imprisonment as a buffer for the gospel to reach “the very heart of secular political power,” although silently avoiding the political undertones of Paul’s imprisonment.4 His message in Phi 4 talks about the virtues of a community that embodies the “Christ culture.” Paul speaks of rejoicing and maintaining a gentle spirit even in times of adversities since the Lord (Jesus, not Caesar) is near. He exhorts the Philippian Christbelievers not to worry about anything (even death), but to pray and thank God. He assures of God’s peace (not Caesar’s peace) that will guard their thoughts and actions in the context of Christ’s culture. Caesar’s peace, properly called “Pax Romana,” is deemed by critics as Roman propaganda, a mask of corruption and oppression. As Warren Carter puts it, The cry of ‘peace’ masks the strategies and structures of empire. It covers over the military basis for Rome’s rule. It disguises the fundamental inequities in the Roman system that exists for the economic benefit of the elite. It lays a veneer over the bloodsheed and human misery experienced by the vast majority of the empire’s subjects, those whose economic activity sustains the lifestyle of the elite.5 Paul challenges them to think of truth, honor (not based on heirarchy), justice, purity, what is pleasing, commendable, excellent, and worthy of praise before the Messiah (not before Caesar). They are asked to keep on doing these things, again even in the midst of death-threatening oppositions and adversities, for the God of peace (not the Caesar of unpeace) is with them.

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Before acknowledging their gifts and affirming the good will of his readers Paul briefly expresses his personal affirmation in 4:13. The Greek word ischuo can be translated in many ways. It can mean to be in one’s powers, in good health, to be competent, to have power, to be mighty, or to be able.6 The meaning of panta in this verse can help one in deciding for a more appropriate rendering of ischuo. The usual English translation of panta (“all things”) is clear. But what are these things? The things Paul can do may refer well to his circumstances and his expressions in the letter up to this point in 4:13. In the midst of his imprisonment, he can greet his readers grace and peace from God and Jesus the Messiah (1:2). He can pray good things for his readers (1:9). He can treat his imprisonment as an advantage (1:12). He can speak with all boldness, even if it risks his life (1:20). Taking this letter as anti-imperial, one can say that Paul is indeed bold in pronouncing God’s judgment to the oppressors (see, for example, 3:2; 3:18-19). Furthermore, Paul can still be glad and joyful even if poured out as a libation (2:1, probably an allusion to martyrdom). He can afford to lose everything for the sake of Christ and share his sufferings (3:8-10). Paul’s many hortatory words to the Philippian Christians clearly apply to himself. In 3:17, Paul enjoins them to imitate him; such that the virtues he challenges them to inculcate are those he himself lives out (see also 1 Cor 11:1). So, his exhortations in 4:4-9 can as well add to the list of what he can do in contexts of both favorable and unfavorable circumstances. Among these, he can rejoice in the Lord always. He can think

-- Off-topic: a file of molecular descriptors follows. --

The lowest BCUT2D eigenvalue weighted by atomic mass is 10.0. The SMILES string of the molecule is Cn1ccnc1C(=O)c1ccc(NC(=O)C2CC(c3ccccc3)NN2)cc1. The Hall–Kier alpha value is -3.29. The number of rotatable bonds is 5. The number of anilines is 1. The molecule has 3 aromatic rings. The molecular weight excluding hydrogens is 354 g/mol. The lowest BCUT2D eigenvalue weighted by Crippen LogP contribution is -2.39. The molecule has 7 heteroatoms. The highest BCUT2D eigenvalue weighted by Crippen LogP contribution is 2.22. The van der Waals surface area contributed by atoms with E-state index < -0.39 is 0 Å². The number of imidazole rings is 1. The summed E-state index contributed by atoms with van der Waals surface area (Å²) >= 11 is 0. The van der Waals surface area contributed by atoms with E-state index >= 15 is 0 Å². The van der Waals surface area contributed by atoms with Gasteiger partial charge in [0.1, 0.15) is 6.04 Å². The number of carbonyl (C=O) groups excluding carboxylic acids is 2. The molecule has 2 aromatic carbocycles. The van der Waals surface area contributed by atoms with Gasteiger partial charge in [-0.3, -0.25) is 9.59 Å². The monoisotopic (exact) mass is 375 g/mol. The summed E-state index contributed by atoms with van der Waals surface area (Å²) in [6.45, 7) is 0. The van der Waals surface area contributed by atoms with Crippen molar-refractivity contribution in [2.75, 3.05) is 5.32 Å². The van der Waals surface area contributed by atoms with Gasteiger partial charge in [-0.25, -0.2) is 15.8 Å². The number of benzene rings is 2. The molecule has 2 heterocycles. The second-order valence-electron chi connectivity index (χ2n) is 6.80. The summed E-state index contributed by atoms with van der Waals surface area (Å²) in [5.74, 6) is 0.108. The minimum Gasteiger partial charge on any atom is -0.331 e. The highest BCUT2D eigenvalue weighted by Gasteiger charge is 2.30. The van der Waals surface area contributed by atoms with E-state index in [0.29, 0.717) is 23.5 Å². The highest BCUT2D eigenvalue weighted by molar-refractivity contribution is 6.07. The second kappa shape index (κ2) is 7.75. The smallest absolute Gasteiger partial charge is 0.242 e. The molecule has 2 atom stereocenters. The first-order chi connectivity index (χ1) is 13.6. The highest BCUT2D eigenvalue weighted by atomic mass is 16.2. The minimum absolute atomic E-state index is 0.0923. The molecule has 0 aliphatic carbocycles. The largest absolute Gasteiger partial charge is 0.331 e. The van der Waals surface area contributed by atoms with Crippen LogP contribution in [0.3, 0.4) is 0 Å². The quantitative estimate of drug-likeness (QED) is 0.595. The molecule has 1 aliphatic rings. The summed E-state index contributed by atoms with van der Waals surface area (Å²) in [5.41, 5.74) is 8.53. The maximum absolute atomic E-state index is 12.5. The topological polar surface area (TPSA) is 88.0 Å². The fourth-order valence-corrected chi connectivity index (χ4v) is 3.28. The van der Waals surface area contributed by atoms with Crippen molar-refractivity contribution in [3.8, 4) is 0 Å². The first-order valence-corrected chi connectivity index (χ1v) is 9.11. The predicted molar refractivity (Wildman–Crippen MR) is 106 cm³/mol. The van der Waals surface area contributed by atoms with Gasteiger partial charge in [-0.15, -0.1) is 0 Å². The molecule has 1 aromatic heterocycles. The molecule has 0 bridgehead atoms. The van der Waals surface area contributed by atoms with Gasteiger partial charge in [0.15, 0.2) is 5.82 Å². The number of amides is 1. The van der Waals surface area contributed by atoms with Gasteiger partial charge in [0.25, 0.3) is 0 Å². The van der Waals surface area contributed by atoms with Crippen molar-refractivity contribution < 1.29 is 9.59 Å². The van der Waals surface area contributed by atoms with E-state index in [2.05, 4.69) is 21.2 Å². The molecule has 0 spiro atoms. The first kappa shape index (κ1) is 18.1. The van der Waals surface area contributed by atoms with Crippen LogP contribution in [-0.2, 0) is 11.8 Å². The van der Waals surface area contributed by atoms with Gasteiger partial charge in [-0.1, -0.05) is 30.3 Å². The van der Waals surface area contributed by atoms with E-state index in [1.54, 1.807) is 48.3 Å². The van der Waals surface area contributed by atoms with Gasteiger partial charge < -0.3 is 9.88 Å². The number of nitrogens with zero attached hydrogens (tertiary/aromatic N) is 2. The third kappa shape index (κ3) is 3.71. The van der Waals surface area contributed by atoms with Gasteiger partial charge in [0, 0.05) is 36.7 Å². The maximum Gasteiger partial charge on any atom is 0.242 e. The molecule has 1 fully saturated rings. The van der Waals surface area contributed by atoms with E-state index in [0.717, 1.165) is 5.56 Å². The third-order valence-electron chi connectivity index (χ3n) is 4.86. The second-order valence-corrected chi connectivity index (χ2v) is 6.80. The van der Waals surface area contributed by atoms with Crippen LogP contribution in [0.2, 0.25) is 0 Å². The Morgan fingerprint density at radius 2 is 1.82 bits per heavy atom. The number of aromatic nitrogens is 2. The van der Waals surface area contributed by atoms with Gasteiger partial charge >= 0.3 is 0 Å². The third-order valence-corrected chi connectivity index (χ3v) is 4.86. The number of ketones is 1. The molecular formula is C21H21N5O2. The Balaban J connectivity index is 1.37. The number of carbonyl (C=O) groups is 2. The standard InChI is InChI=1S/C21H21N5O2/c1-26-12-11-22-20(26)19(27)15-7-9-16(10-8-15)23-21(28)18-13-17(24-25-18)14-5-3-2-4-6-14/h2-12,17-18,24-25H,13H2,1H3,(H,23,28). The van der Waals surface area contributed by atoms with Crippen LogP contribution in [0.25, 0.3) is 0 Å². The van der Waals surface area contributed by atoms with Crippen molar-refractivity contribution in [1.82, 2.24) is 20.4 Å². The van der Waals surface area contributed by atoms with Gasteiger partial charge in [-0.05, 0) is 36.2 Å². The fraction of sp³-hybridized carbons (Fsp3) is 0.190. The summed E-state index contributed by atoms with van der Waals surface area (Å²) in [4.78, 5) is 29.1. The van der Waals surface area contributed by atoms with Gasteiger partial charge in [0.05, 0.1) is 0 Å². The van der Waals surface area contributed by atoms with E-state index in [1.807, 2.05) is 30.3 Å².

of justice, purity, excellence, and actualize them in his life. All of those above Paul can do only in the context of the One who keeps on strengthening him. Some Greek manuscripts add Christ at the end of 4:13. Whether it is the original wording of Paul, the addition speaks rightly of what Paul has in mind. Elsewhere in his letters, Paul mentions Christ as the source of his strength (e.g., 2 Cor 12:9-10; Col 1:28-29; 1 Tim 1:12). The Greek phrase en to endounamounti me may be translated in two ways. Using the dative of instrument, it can mean “through the one who strengthens me.” Conversely, if en is read as a dative of location, the phrase will “in the one who strengthens me.” Both are possible readings. While Paul is convinced that the source of his ability is Christ, all his doings are to be done in Christ’s context. The source of power (dunamis), then, is not detached from the power that is given. Paul impresses here that everything he does and is able to do must embody the cause of Christ. Conclusion I have argued in this short essay that Paul’s personal statement in 4:13 shows much of his devotion and loyalty to Christ. He ascribes to Christ all his ability to do and endure all things. Similarly, what he does is all within and for the sake of Christ. In a context of political disorder such is a model of courage that is worth emulating for today’s Christians. Yet, there are many ways in which Christians misappropriate Philippians 4:13. Some use it as a biblical backing for their political agenda. They wage war in the name of Christ and his gospel. Still others use such